Health & Medicine

Undercover video turns lens on fetal tissue research

A screenshot from a secretly recorded video released by the Center for Medical Progress shows Deborah Nucatola, a doctor and Planned Parenthood’s senior director of medical services, during a discussion about procuring tissue from aborted fetuses for research.
A screenshot from a secretly recorded video released by the Center for Medical Progress shows Deborah Nucatola, a doctor and Planned Parenthood’s senior director of medical services, during a discussion about procuring tissue from aborted fetuses for research. Center for Medical Progress

In an undercover recording released earlier this month, a Planned Parenthood executive was caught discussing the procurement of organs from aborted fetuses between bites of salad at a lunch meeting. The abortion opponents who published the footage say the practice is inhumane. Scientists say it’s the key to groundbreaking medical research.

Tissue collected from unborn fetuses contains stem cells that can divide and produce copies of themselves. Those cells can then be used to replace damaged tissue and organs, and to treat many conditions including Alzheimer’s disease, Parkinson’s disease, burns and diabetes.

The recent attacks on Planned Parenthood have highlighted the “ic” factor of procuring and delivering fetal materials, causing many to question the morality of the practice. But in the medical community, few would argue against their curative potential. A growing body of studies over the last two decades, has made stem cells, particularly those from fetal tissue, an appealing resource for researchers and pharmaceutical companies alike.

“It’s incredibly important and valuable research that can help newborns, and help us more generally understand how tissues and cell types work,” said David Magnus, director of the Center for Biomedical Ethics at Stanford University.

Fetal tissue research was legalized in the early 1990s, even before approval came for embryonic stem cell research – the use of cells from embryos collected during in vitro fertilization. In 2014, the National Institutes of Health dedicated $76 million to studies utilizing fetal tissue and organs, which are largely procured during abortions.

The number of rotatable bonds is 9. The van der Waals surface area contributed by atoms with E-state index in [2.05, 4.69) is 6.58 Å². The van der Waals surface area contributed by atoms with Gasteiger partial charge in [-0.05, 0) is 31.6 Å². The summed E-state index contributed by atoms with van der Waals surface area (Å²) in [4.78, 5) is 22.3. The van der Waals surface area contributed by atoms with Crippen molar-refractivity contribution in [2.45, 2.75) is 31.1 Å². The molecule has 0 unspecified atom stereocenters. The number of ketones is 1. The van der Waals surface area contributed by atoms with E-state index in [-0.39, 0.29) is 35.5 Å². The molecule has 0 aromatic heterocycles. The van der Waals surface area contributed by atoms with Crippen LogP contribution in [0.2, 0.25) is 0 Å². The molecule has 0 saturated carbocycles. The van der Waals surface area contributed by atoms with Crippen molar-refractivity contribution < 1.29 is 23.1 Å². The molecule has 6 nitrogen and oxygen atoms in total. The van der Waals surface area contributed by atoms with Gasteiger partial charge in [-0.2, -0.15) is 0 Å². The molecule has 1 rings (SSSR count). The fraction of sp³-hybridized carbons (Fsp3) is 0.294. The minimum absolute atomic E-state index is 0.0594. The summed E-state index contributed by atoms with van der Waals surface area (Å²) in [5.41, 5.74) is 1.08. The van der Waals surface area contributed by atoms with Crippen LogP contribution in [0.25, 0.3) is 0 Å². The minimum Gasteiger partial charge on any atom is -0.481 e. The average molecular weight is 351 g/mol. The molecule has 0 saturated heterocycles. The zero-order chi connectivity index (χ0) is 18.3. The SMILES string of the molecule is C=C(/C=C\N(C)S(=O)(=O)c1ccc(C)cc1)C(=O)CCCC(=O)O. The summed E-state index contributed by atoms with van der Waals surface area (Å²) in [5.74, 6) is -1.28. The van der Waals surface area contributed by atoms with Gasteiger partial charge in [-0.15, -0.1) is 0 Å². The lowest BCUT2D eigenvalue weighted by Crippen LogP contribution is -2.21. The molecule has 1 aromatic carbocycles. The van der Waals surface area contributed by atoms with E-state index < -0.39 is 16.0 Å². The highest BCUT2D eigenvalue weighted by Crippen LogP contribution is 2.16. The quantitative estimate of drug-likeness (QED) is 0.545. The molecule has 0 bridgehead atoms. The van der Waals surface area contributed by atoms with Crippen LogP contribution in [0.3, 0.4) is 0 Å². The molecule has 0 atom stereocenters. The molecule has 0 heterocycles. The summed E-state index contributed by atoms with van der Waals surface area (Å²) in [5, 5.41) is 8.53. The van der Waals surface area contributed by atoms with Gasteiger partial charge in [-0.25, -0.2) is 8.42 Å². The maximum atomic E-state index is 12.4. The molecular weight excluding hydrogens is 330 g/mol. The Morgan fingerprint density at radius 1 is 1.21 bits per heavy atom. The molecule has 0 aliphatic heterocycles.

In Northern California, academic research involving fetal tissue takes place largely at Stanford University and at the University of California, San Francisco.

A 2011 UCSF study showed that fetal tissue can help induce insulin-producing beta cells to mature and expand – a discovery that may lead to new ways of treating diabetes. Mice whose pancreases were injected with the fetal tissue produced more beta cells, and hence more insulin, than mice in the control group. Using fetal cells, researchers may someday be able to create more beta cells in the body or in a test tube, the study posed.

Implanting fetal neural tissue into the brains of adults with Parkinson’s disease has been shown to improve their motor skills. A 2006 study of patients with Huntington’s disease, another neurodegenerative condition, found that a similar technique resulted in more years without symptoms for subjects.

Medical researchers have also found the tissue particularly helpful in developing interventions for prenatal conditions. When a fetus is aborted due to a severe medical condition, for example, studying the fetal cells can help researchers better understand the effects of the illness on the fetus.

Drug manufacturers sometimes acquire fetal organs to test which medications can be prescribed to pregnant women without causing harm to the organs of the developing fetus, particularly the liver, Magnus said.

“Regardless of your views about abortion, once the decision has been made or the miscarriage has happened, there’s something good that can come out of it,” he said.

Jan Nolta, director of the Stem Cell Program at the UC Davis School of Medicine, said that though their research is conducted using adult stem cells and cells taken from the baby’s umbilical cord rather than fetal tissue, studying and comparing different types of stem cells can be beneficial.

“Scientists try to understand development, and how one single fertilized stem cell can become a whole organ or replacement tissues,” she said. “The fetal tissues are somewhere in that spectrum along the way.”

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